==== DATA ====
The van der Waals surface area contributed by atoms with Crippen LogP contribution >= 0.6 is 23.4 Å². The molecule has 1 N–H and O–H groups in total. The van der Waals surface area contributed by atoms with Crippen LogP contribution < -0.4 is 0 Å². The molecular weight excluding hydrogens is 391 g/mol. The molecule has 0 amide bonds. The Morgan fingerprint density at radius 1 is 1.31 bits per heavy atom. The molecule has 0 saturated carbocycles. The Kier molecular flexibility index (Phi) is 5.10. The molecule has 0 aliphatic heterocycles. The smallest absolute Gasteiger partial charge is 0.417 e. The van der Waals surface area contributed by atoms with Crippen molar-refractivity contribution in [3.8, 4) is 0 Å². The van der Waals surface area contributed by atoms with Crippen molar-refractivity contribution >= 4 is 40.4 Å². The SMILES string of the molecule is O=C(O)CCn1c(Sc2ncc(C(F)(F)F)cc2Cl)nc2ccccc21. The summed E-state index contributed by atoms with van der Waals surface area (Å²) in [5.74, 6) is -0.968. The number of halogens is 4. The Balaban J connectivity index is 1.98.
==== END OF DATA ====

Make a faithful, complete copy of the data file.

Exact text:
The van der Waals surface area contributed by atoms with Crippen LogP contribution >= 0.6 is 23.4 Å². The molecule has 1 N–H and O–H groups in total. The van der Waals surface area contributed by atoms with Crippen LogP contribution < -0.4 is 0 Å². The molecular weight excluding hydrogens is 391 g/mol. The molecule has 0 amide bonds. The Morgan fingerprint density at radius 1 is 1.31 bits per heavy atom. The molecule has 0 saturated carbocycles. The Kier molecular flexibility index (Phi) is 5.10. The molecule has 0 aliphatic heterocycles. The smallest absolute Gasteiger partial charge is 0.417 e. The van der Waals surface area contributed by atoms with Crippen molar-refractivity contribution in [3.8, 4) is 0 Å². The van der Waals surface area contributed by atoms with Crippen molar-refractivity contribution >= 4 is 40.4 Å². The SMILES string of the molecule is O=C(O)CCn1c(Sc2ncc(C(F)(F)F)cc2Cl)nc2ccccc21. The summed E-state index contributed by atoms with van der Waals surface area (Å²) in [5.74, 6) is -0.968. The number of halogens is 4. The Balaban J connectivity index is 1.98.